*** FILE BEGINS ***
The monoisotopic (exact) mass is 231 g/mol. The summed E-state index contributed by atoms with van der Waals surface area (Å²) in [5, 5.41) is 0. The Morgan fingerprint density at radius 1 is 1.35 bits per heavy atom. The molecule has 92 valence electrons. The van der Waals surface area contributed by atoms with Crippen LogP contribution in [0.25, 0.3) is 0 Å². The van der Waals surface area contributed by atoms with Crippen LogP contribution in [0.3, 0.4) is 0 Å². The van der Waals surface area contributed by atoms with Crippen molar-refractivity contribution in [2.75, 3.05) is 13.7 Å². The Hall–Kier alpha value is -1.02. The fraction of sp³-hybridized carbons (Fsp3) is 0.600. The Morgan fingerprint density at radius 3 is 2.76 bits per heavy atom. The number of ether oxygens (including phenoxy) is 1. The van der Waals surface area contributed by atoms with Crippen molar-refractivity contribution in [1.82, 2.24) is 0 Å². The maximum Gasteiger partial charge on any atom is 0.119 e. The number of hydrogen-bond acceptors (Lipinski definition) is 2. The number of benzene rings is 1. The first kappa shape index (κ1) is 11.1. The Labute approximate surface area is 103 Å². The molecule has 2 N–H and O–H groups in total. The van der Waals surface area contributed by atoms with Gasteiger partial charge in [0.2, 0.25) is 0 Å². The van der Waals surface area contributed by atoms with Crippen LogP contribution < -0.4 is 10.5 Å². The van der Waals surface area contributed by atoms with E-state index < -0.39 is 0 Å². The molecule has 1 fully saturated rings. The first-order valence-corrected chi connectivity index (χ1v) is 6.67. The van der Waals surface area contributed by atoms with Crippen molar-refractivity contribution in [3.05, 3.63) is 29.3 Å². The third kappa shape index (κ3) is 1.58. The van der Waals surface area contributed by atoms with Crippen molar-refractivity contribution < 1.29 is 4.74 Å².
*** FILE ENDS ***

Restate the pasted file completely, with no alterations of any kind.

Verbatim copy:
The monoisotopic (exact) mass is 231 g/mol. The summed E-state index contributed by atoms with van der Waals surface area (Å²) in [5, 5.41) is 0. The Morgan fingerprint density at radius 1 is 1.35 bits per heavy atom. The molecule has 92 valence electrons. The van der Waals surface area contributed by atoms with Crippen LogP contribution in [0.25, 0.3) is 0 Å². The van der Waals surface area contributed by atoms with Crippen LogP contribution in [0.3, 0.4) is 0 Å². The van der Waals surface area contributed by atoms with Crippen molar-refractivity contribution in [2.75, 3.05) is 13.7 Å². The Hall–Kier alpha value is -1.02. The fraction of sp³-hybridized carbons (Fsp3) is 0.600. The Morgan fingerprint density at radius 3 is 2.76 bits per heavy atom. The number of ether oxygens (including phenoxy) is 1. The van der Waals surface area contributed by atoms with Crippen molar-refractivity contribution in [1.82, 2.24) is 0 Å². The maximum Gasteiger partial charge on any atom is 0.119 e. The number of hydrogen-bond acceptors (Lipinski definition) is 2. The number of benzene rings is 1. The first kappa shape index (κ1) is 11.1. The Labute approximate surface area is 103 Å². The molecule has 2 N–H and O–H groups in total. The van der Waals surface area contributed by atoms with Gasteiger partial charge in [0.2, 0.25) is 0 Å². The van der Waals surface area contributed by atoms with Crippen LogP contribution < -0.4 is 10.5 Å². The van der Waals surface area contributed by atoms with E-state index < -0.39 is 0 Å². The molecule has 1 fully saturated rings. The first-order valence-corrected chi connectivity index (χ1v) is 6.67. The van der Waals surface area contributed by atoms with Crippen molar-refractivity contribution in [3.05, 3.63) is 29.3 Å². The third kappa shape index (κ3) is 1.58. The van der Waals surface area contributed by atoms with Crippen molar-refractivity contribution < 1.29 is 4.74 Å².